told Johnson he "had never seen so much feeling against a man as against Fortas". Fortas was the first Chief Justice nominee ever to appear before the Senate, and he faced hostile questioning about his relationship with Lyndon B. Johnson
Lyndon B. Johnson
Lyndon Baines Johnson , often referred to as LBJ, was the 36th President of the United States after his service as the 37th Vice President of the United States...

. Johnson had consulted with Fortas about political matters frequently while Fortas was on the Court.

American University payments


Fortas's acceptance of $15,000 for nine speaking engagements at the American University Law School
Washington College of Law
American University Washington College of Law is the law school of American University. It is located on Massachusetts Avenue in the Spring Valley neighborhood of northwest Washington. WCL is ranked 50th among law schools by US News and World Report...

 became a source of controversy. The money had not come from the university, but from private sources that represented business interests connected to 40 companies; Senator Strom Thurmond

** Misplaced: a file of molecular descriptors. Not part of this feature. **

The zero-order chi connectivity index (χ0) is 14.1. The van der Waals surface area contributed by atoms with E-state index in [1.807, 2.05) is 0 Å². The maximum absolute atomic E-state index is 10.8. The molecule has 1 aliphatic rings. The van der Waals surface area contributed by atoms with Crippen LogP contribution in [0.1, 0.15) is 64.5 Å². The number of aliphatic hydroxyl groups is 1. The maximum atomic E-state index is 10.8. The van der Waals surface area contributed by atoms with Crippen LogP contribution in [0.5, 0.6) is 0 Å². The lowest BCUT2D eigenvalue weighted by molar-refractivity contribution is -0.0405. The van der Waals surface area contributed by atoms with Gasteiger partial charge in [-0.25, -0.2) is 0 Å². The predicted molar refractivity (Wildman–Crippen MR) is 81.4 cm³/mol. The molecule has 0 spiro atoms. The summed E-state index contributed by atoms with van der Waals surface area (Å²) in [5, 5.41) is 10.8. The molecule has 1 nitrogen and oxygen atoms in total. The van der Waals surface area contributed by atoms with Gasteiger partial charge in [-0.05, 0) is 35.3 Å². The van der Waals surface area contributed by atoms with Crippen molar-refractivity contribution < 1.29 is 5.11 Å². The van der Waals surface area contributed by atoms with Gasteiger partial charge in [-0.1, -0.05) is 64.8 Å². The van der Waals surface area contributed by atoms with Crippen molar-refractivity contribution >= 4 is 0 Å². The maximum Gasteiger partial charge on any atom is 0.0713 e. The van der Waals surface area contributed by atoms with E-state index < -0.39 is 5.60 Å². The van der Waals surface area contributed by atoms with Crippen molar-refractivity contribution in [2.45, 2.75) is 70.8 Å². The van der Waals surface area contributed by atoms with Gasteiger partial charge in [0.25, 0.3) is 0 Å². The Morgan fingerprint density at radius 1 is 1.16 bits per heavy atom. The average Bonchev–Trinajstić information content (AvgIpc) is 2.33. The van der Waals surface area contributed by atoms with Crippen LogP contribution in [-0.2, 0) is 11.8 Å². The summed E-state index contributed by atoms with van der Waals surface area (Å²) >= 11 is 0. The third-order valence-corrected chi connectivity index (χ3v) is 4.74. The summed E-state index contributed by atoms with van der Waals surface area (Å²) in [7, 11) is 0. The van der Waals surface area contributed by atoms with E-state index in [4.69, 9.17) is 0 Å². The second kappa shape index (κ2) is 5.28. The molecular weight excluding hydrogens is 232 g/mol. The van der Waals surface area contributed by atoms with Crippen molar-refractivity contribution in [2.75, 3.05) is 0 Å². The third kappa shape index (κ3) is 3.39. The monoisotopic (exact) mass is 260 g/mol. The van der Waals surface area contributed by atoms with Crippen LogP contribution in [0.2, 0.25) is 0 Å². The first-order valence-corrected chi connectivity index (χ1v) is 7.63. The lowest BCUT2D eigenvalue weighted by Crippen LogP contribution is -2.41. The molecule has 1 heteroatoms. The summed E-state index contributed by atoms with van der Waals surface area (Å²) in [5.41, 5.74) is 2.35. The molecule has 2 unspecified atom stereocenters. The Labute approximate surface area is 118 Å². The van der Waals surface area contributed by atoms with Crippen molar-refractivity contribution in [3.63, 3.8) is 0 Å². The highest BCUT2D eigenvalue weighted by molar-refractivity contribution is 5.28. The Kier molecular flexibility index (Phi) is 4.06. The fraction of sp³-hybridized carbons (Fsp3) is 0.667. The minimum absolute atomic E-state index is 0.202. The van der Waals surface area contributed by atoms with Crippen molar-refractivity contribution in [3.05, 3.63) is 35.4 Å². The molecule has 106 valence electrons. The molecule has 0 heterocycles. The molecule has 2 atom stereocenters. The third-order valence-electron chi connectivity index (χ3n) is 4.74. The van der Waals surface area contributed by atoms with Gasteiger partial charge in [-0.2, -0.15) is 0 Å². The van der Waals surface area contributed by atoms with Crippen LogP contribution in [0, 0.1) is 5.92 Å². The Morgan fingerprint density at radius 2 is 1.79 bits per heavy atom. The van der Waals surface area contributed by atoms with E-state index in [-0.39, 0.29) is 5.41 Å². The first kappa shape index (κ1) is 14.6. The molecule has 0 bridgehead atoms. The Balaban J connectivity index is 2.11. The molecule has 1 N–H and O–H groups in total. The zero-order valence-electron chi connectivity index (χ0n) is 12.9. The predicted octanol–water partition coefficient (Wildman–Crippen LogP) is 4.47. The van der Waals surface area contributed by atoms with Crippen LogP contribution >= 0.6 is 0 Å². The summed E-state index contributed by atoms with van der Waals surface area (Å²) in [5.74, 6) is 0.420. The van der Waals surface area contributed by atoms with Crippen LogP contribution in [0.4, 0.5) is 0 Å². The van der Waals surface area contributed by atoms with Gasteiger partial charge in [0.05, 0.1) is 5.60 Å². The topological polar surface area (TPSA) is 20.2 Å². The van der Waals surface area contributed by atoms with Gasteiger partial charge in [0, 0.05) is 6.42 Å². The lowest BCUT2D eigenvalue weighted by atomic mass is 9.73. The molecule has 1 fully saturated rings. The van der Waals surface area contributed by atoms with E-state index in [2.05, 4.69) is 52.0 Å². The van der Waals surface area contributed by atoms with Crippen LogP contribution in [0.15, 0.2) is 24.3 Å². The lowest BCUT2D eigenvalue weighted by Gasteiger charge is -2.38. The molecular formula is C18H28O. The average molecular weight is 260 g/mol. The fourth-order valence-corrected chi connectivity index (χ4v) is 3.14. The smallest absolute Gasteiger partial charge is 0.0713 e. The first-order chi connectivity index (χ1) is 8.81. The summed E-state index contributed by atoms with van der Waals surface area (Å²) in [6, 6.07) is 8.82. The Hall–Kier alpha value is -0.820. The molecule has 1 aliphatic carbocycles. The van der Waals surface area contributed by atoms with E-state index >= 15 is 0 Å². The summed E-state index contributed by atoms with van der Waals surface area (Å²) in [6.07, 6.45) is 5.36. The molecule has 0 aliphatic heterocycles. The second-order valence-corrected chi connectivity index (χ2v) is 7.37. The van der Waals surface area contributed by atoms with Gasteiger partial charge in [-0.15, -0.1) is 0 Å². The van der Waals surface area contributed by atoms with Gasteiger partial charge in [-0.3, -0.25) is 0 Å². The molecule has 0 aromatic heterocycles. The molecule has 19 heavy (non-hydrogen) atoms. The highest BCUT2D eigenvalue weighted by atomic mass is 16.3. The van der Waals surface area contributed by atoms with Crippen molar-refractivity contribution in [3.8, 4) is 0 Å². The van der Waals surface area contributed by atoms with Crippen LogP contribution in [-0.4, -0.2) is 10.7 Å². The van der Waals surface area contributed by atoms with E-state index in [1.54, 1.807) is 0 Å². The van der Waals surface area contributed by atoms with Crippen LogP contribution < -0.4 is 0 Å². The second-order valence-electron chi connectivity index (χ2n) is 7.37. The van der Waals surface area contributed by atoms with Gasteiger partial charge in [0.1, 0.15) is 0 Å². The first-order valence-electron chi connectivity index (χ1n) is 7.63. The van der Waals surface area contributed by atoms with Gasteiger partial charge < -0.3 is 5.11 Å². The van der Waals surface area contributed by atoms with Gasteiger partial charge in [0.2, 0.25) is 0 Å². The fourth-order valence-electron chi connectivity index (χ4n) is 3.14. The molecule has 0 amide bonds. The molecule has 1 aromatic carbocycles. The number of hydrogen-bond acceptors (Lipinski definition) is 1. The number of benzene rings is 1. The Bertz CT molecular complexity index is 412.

Strom Thurmond
James Strom Thurmond was an American politician who served as a United States Senator. He also ran for the Presidency of the United States in 1948 as the segregationist States Rights Democratic Party candidate, receiving 2.4% of the popular vote and 39 electoral votes...

 raised the idea that cases involving these companies might come to the Court and Fortas might not be objective. While not illegal, the size of the fee raised much concern about the Court's insulation from private interests, especially as it was funded by Fortas's former clients and partners. The $15,000 represented more than 40% of a Supreme Court justice's salary and was seven times what any other American University seminar leader had ever been paid.

Cloture vote


Upon learning of this problem, President Johnson decided to help Fortas win a majority vote, but only as a face-saving measure, according to Johnson aide Joseph Califano:
The debate on Fortas's nomination had lasted for less than a week, led by Republicans and conservative southern Democrats, or so-called Dixiecrat
Dixiecrat
The States' Rights Democratic Party was a short-lived segregationist political party in the United States in 1948...

s. Several senators who opposed Fortas asserted at the time that they were not conducting a perpetual filibuster and were not trying to prevent a final up-or-down vote from occurring. The Senate web site now characterizes the debate as the first filibuster on a Supreme Court nominee.

In 1968, Senate rules required two-thirds of senators present to stop a debate (now 60% of the full Senate is needed). The 45 to 43 cloture vote to end the Fortas debate included 10 Republicans and 35 Democrats voting for cloture, and 24 Republicans and 19 Democrats voting against cloture. The 12 other senators, all Democrats, were absent.